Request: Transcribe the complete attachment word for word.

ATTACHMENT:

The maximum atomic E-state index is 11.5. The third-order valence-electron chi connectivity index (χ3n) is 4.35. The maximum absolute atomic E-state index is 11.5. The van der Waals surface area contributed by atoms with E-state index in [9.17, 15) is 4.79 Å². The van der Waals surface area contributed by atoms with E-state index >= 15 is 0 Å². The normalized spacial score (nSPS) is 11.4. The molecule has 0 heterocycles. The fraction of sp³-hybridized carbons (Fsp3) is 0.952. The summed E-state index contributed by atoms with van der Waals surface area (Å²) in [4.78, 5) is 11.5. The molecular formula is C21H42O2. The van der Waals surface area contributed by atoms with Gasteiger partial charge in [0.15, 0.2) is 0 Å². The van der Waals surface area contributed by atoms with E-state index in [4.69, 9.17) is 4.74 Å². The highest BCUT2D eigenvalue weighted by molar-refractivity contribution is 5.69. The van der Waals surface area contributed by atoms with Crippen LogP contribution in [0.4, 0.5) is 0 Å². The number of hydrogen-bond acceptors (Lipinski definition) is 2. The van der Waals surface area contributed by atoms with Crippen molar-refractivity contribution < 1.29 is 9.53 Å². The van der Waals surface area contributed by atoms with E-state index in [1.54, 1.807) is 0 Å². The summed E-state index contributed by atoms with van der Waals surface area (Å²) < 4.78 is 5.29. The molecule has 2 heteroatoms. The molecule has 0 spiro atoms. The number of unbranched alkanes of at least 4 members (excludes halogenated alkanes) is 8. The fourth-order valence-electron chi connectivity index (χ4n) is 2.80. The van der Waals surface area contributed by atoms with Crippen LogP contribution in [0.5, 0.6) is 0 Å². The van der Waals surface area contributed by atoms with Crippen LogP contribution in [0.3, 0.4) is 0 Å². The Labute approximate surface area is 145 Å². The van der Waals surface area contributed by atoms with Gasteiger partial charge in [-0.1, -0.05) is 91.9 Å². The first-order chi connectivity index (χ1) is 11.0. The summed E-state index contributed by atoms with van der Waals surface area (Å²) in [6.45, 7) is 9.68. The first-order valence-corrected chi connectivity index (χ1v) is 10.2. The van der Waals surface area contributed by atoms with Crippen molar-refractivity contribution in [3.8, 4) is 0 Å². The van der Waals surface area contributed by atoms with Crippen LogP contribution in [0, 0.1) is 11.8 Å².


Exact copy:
The maximum atomic E-state index is 11.5. The third-order valence-electron chi connectivity index (χ3n) is 4.35. The maximum absolute atomic E-state index is 11.5. The van der Waals surface area contributed by atoms with E-state index in [9.17, 15) is 4.79 Å². The van der Waals surface area contributed by atoms with E-state index >= 15 is 0 Å². The normalized spacial score (nSPS) is 11.4. The molecule has 0 heterocycles. The fraction of sp³-hybridized carbons (Fsp3) is 0.952. The summed E-state index contributed by atoms with van der Waals surface area (Å²) in [4.78, 5) is 11.5. The molecular formula is C21H42O2. The van der Waals surface area contributed by atoms with Gasteiger partial charge in [0.15, 0.2) is 0 Å². The van der Waals surface area contributed by atoms with E-state index in [4.69, 9.17) is 4.74 Å². The highest BCUT2D eigenvalue weighted by molar-refractivity contribution is 5.69. The van der Waals surface area contributed by atoms with Crippen LogP contribution in [0.4, 0.5) is 0 Å². The number of hydrogen-bond acceptors (Lipinski definition) is 2. The van der Waals surface area contributed by atoms with Crippen molar-refractivity contribution < 1.29 is 9.53 Å². The van der Waals surface area contributed by atoms with E-state index in [1.54, 1.807) is 0 Å². The summed E-state index contributed by atoms with van der Waals surface area (Å²) < 4.78 is 5.29. The molecule has 2 heteroatoms. The molecule has 0 spiro atoms. The number of unbranched alkanes of at least 4 members (excludes halogenated alkanes) is 8. The fourth-order valence-electron chi connectivity index (χ4n) is 2.80. The van der Waals surface area contributed by atoms with Crippen LogP contribution in [0.5, 0.6) is 0 Å². The van der Waals surface area contributed by atoms with Crippen LogP contribution in [0.3, 0.4) is 0 Å². The Labute approximate surface area is 145 Å². The van der Waals surface area contributed by atoms with Gasteiger partial charge in [-0.1, -0.05) is 91.9 Å². The first-order chi connectivity index (χ1) is 11.0. The summed E-state index contributed by atoms with van der Waals surface area (Å²) in [6.45, 7) is 9.68. The first-order valence-corrected chi connectivity index (χ1v) is 10.2. The van der Waals surface area contributed by atoms with Crippen molar-refractivity contribution in [3.8, 4) is 0 Å². The van der Waals surface area contributed by atoms with Crippen LogP contribution in [0, 0.1) is 11.8 Å².